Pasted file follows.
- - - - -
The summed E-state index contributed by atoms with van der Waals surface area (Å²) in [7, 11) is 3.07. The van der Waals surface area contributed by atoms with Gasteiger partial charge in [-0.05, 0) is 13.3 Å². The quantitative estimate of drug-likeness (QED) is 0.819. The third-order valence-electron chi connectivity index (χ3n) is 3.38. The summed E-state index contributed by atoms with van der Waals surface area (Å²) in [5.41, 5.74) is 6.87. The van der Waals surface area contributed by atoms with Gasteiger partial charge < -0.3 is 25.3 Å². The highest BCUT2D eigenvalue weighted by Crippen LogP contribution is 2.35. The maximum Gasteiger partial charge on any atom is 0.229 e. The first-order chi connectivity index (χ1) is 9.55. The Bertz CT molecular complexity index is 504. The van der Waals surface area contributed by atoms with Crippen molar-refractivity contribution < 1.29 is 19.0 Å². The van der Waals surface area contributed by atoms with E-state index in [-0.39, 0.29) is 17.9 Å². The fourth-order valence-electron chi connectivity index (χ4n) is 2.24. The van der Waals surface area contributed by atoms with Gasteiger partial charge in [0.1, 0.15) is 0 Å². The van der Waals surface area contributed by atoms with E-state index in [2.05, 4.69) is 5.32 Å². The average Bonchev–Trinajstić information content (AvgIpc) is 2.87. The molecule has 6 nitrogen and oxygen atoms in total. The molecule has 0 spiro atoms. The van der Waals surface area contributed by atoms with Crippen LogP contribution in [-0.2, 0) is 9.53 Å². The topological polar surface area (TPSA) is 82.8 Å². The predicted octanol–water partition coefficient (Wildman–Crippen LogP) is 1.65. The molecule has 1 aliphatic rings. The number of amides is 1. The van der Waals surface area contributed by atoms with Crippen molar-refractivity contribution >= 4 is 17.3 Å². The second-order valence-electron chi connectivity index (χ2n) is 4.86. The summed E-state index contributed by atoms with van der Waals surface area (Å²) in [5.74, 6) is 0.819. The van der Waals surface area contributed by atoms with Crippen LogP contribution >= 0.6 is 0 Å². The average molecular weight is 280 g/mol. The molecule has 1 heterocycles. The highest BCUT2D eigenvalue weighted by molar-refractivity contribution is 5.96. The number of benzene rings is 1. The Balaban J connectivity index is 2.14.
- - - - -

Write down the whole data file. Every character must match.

The summed E-state index contributed by atoms with van der Waals surface area (Å²) in [7, 11) is 3.07. The van der Waals surface area contributed by atoms with Gasteiger partial charge in [-0.05, 0) is 13.3 Å². The quantitative estimate of drug-likeness (QED) is 0.819. The third-order valence-electron chi connectivity index (χ3n) is 3.38. The summed E-state index contributed by atoms with van der Waals surface area (Å²) in [5.41, 5.74) is 6.87. The van der Waals surface area contributed by atoms with Gasteiger partial charge < -0.3 is 25.3 Å². The highest BCUT2D eigenvalue weighted by Crippen LogP contribution is 2.35. The maximum Gasteiger partial charge on any atom is 0.229 e. The first-order chi connectivity index (χ1) is 9.55. The Bertz CT molecular complexity index is 504. The van der Waals surface area contributed by atoms with Crippen molar-refractivity contribution < 1.29 is 19.0 Å². The van der Waals surface area contributed by atoms with E-state index in [-0.39, 0.29) is 17.9 Å². The fourth-order valence-electron chi connectivity index (χ4n) is 2.24. The van der Waals surface area contributed by atoms with Gasteiger partial charge in [0.1, 0.15) is 0 Å². The van der Waals surface area contributed by atoms with E-state index in [2.05, 4.69) is 5.32 Å². The average Bonchev–Trinajstić information content (AvgIpc) is 2.87. The molecule has 6 nitrogen and oxygen atoms in total. The molecule has 0 spiro atoms. The van der Waals surface area contributed by atoms with Crippen LogP contribution in [-0.2, 0) is 9.53 Å². The topological polar surface area (TPSA) is 82.8 Å². The predicted octanol–water partition coefficient (Wildman–Crippen LogP) is 1.65. The molecule has 1 aliphatic rings. The number of amides is 1. The van der Waals surface area contributed by atoms with Crippen molar-refractivity contribution >= 4 is 17.3 Å². The second-order valence-electron chi connectivity index (χ2n) is 4.86. The summed E-state index contributed by atoms with van der Waals surface area (Å²) in [5.74, 6) is 0.819. The van der Waals surface area contributed by atoms with Crippen LogP contribution >= 0.6 is 0 Å². The average molecular weight is 280 g/mol. The molecule has 1 heterocycles. The highest BCUT2D eigenvalue weighted by molar-refractivity contribution is 5.96. The number of benzene rings is 1. The Balaban J connectivity index is 2.14.